A lot of young photographers share a common frustration:

“It’s difficult to find a proper thing to do as a new photographer that involves taking pictures and getting paid decent money for it.”

As I often say, photography is one of the least valuable things an experienced photographer can offer to a client.

This usually heats photographers up.

Now if you’re a photographer it feels wrong and unfair. Taking photos is something you’ve invested a lot of time in and you probably pour your heart and soul into. It’s an activity from which you derive a genuine sense of mastery.

The hard reality is, the world doesn’t owe you a high paying salary for engaging in your favorite activity.

Let’s step back and change the activity from “taking photos” to something you probably don’t care about:

“It’s difficult to find a thing to do as a consulting offering that involves crocheting and also getting paid for it.”

Would I pay $400 per hour for damn crocheting? Of course not. Why? Because crocheting has literally close to zero value for me. Sorry granny, I do love you.

The fact that I don’t value crocheting probably seems insanely unfair to a crocheter who has devoted their life to the practice and has achieved a level of mastery.

Now let’s turn it back around to photographers:

Would a client pay $400 per hour for planning, producing, shooting and retouching photos? Of course not. Why? Because photos have close to zero value for clients. Clients have no use for them and they don’t care about your art or what excites you the most.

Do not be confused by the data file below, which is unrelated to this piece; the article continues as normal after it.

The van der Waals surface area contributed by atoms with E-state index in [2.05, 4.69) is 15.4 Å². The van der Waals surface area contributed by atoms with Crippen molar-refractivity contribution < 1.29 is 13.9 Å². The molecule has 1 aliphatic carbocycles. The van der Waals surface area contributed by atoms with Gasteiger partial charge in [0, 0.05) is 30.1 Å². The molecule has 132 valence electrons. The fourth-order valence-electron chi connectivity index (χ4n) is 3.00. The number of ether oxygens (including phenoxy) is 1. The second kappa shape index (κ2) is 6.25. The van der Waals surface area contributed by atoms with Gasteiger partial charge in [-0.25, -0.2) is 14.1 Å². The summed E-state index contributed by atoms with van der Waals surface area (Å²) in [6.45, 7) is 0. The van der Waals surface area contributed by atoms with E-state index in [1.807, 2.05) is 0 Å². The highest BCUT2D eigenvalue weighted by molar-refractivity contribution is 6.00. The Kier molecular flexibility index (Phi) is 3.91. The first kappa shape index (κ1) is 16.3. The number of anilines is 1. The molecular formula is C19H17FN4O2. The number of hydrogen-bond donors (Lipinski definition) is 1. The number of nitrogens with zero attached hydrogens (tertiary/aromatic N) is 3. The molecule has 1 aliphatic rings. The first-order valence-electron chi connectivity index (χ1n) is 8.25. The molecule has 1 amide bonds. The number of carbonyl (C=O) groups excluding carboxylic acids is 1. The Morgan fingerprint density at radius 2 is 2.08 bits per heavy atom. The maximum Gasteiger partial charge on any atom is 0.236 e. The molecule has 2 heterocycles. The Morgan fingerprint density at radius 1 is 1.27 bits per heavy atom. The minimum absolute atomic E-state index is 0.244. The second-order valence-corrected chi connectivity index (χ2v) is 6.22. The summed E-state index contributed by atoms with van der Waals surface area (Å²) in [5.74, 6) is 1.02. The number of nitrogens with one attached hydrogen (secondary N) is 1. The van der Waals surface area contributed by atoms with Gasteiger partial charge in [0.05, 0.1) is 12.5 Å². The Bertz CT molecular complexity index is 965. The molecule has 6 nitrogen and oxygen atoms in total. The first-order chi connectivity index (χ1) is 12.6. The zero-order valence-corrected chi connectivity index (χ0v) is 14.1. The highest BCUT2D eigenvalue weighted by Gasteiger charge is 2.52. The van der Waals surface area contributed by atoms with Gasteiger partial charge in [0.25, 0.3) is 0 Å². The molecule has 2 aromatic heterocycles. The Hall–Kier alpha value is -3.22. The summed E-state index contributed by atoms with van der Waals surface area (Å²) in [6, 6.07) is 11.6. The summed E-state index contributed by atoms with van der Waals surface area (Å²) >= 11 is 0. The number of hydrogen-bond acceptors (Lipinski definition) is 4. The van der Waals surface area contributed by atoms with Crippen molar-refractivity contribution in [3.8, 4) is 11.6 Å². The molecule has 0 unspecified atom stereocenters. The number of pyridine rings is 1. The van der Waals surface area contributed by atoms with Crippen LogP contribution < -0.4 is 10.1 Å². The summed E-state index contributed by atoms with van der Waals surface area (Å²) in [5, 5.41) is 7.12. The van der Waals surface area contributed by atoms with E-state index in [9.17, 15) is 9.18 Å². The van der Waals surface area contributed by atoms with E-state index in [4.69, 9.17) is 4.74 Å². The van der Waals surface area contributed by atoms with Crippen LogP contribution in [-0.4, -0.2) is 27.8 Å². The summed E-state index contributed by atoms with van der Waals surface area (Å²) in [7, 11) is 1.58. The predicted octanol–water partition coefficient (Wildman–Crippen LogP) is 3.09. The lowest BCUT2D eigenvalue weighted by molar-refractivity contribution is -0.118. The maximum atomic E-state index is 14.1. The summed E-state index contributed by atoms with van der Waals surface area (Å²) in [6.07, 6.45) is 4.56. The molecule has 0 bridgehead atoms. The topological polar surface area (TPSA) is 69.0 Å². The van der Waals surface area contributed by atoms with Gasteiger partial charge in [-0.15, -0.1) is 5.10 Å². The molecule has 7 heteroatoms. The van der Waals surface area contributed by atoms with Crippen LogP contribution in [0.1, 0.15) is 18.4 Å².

You’re probably thinking, “Wait… WAT? Clients pay me and others for photography all time! Big name photographers’ income starts from 500k yearly.”
Clients aren’t paying for your photography or the hours you put in. They aren’t even paying for the final, perfectly retouched deliverable image that your skills and knowledge produced.

They are paying for the business outcome that they believe the photos will achieve.

The distinction I’m trying to make here is that there is no intrinsic value in a commercial photo, a crocheted row of stitches, or a line of code.

The value is in what the client believes the photos will do to improve their business.

What effective photography does to their brand. How efficiently the campaign you shot converts and most importantly how well you tell or shape the client’s story.
What’s the value of what the right photographer will really bring to the table?

Do your best to bring them maximum value. This is what you charge for.

Show them the OUTCOME of your photography, not the OUTPUT of your photography.

More life,

George Kroustallis – Minorstep

P.S. Thanks to Jonathan Stark for the inspiration for this article